Voters stay home in record numbers

Just 14.8 percent of the eligible voters–9,711 of the 65,459 registered—went to the polls.

Local turnout plummets once again

While Bill de Blasio celebrated what many called a historic victory in the race to succeed Michael Bloomberg as mayor, another kind of history was being made as well: the city’s voters stayed home in record numbers.

Only one million of the four million eligible voters voted in New York City.

In Mott Haven, Melrose and Port Morris, the turnout was even lower.

In the 84th Assembly District, which covers much of Mott Haven, Melrose and Port Morris, just 14.8 percent of the eligible voters–9,711 of the 65,459 registered—went to the polls.

229x232xballot-box-2.jpg.pagespeed.ic.5lHPSCravVMore than a dozen  residents interviewed the day after the election said they didn’t have time to vote, or believed their vote wouldn’t matter or had no faith in politics.

“We want to see change, but what can they change?” asked Luis Acosta, 54.

Dayrin Rias, 20, and Julio Torres Santana, 28, explained that their neighbors have several jobs as well as families, which leaves them little time to vote.

“They don’t get involved,” Rias said.

“A lot of people feel that their votes don’t really count,” added Santana.

“The turnout is low in the South Bronx because of poverty, language barriers, the unwillingness of local political leadership to reach out and do voter registration,” said Kenneth Sherrill, professor emeritus of political science at Hunter College, who studies elections. He added that difficulties in their daily life reduce registered voters’ motivation to cast a ballot.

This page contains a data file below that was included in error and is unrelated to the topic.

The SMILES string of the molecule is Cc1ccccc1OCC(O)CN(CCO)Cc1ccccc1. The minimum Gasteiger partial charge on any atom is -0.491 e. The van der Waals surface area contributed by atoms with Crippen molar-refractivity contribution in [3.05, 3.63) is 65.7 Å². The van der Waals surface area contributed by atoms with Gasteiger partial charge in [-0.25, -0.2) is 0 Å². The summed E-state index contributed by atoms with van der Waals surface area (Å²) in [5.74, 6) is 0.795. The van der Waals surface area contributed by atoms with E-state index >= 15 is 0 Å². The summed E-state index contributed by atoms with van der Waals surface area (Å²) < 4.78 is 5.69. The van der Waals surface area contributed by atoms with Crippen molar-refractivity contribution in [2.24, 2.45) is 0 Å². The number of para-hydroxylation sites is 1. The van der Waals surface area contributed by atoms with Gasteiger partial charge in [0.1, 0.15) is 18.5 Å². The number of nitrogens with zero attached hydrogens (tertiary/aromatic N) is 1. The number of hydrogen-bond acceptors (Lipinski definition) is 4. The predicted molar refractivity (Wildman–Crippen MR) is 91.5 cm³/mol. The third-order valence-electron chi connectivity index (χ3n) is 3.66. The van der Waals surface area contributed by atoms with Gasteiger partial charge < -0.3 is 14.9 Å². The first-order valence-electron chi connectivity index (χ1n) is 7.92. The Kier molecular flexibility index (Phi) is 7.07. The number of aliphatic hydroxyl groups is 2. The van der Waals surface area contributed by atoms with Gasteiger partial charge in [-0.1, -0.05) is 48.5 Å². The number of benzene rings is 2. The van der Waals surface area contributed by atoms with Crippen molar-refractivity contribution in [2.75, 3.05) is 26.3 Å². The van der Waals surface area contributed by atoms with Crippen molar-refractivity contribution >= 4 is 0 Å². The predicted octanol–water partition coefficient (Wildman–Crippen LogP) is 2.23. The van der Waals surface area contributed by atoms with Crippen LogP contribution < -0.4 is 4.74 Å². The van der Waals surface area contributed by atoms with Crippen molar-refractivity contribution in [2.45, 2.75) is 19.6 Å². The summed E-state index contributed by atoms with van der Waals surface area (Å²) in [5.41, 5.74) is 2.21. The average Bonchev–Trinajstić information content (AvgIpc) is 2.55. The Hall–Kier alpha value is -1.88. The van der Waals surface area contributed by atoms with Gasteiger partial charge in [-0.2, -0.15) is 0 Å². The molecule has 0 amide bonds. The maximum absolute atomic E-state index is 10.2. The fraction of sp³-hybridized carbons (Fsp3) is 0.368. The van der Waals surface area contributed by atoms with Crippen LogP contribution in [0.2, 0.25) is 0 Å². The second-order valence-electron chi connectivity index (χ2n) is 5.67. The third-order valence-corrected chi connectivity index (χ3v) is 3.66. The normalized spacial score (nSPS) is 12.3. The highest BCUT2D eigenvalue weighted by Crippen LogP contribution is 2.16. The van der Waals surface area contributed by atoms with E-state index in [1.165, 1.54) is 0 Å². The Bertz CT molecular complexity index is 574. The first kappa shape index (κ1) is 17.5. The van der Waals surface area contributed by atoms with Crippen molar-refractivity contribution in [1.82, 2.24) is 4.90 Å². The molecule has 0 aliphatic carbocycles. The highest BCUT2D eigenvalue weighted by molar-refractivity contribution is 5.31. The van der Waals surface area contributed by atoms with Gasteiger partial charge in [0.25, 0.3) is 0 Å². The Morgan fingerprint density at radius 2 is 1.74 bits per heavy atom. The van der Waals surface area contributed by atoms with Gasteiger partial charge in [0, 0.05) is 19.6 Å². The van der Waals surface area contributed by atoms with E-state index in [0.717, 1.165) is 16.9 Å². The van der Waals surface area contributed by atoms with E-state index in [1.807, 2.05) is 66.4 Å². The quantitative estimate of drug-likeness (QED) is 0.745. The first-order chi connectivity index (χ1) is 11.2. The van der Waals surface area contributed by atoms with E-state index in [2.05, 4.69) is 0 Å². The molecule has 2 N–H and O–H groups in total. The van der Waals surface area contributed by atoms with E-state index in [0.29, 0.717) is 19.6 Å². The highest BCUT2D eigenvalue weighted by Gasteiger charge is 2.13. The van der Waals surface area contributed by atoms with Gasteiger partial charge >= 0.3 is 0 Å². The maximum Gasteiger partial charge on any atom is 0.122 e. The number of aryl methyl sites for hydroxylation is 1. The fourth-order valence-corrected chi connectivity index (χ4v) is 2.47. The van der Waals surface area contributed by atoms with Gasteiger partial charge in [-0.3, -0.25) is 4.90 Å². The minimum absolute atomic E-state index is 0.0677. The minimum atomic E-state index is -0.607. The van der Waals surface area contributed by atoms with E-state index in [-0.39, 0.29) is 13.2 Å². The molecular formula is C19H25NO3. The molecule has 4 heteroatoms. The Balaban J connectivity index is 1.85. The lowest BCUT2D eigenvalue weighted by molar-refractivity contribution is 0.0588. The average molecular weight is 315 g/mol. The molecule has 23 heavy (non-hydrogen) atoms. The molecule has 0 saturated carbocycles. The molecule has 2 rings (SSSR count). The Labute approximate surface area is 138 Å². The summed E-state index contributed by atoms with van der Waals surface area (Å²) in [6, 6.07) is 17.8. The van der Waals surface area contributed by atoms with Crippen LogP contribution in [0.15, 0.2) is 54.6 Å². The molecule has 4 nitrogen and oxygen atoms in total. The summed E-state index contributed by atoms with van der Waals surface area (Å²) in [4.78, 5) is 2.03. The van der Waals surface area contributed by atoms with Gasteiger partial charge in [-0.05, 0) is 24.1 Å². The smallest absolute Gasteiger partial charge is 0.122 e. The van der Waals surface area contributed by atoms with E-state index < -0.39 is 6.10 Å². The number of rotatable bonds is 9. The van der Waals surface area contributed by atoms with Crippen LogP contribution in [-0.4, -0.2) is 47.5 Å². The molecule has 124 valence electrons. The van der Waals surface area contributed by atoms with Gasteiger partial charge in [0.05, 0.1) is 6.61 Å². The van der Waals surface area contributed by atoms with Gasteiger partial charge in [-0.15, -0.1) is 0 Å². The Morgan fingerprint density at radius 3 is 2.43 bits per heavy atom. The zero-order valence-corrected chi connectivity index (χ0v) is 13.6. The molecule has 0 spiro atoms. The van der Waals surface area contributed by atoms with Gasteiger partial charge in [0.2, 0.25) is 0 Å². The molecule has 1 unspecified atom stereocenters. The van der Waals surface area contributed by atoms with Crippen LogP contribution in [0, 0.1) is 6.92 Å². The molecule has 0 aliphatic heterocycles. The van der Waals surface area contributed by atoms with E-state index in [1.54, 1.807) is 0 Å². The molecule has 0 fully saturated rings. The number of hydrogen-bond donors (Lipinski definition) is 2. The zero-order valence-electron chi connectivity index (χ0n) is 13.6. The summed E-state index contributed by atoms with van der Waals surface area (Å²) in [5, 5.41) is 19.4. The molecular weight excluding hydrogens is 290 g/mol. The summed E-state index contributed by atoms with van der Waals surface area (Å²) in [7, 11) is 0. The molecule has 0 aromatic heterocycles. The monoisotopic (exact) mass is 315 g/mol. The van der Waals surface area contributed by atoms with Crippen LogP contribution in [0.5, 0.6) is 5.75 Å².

The turnout this year was even worse than it had been four years ago, when 11,144 residents of the 84th Assembly district voted, 16.7 percent of the registered voters.

Analyzing the factors that kept turnout low in 2009, a report by graduate students at NYU’s Wagner School of Public Service for the city’s Campaign Finance Board highlighted Bronx Community Districts 1 and 2, encompassing Mott Haven, Melrose, Port Morris, Hunts Point and Longwood, as communities with exceptionally low turnout.

Like Sherril, the report blamed poverty, lack of education, a high rate of transience and language barriers. It also noted that young people were less likely to vote than their elders.

“Yesterday, I voted and when I arrived to my local voting station, all I saw were people who were probably 30 and up voting, not really anyone 18 to 24,” said Melrose resident George Sorrentini, 47.

Those interviewed who did take the time to vote said they were moved by the issues de Blasio campaigned on.

After she finished her shopping for groceries on East 138th Street, Mary Murray headed to her home on East 143rd Street, where she has lived for 37 years. A registered Democrat, Murray said she believed de Blasio would work more effectively than his opponent Joe Lhota on such issues as jobs, insurance and the needs of low-income communities.

Yenny Laracuente, 38, who emigrated from the Dominican Republic, registered as a voter a year ago. Though she had missed the chance to vote in 2009, Laracuente made her choice this Election Day.

“I like de Blasio,” said Laracuente, “I like his plan that he will work more to help poor people.”

But Anna Rodriguez was unconvinced. Said Rodriguez, a registered Democrat who voted in the presidential election, but felt no interest in this mayoral campaign, “I don’t like neither of them.”

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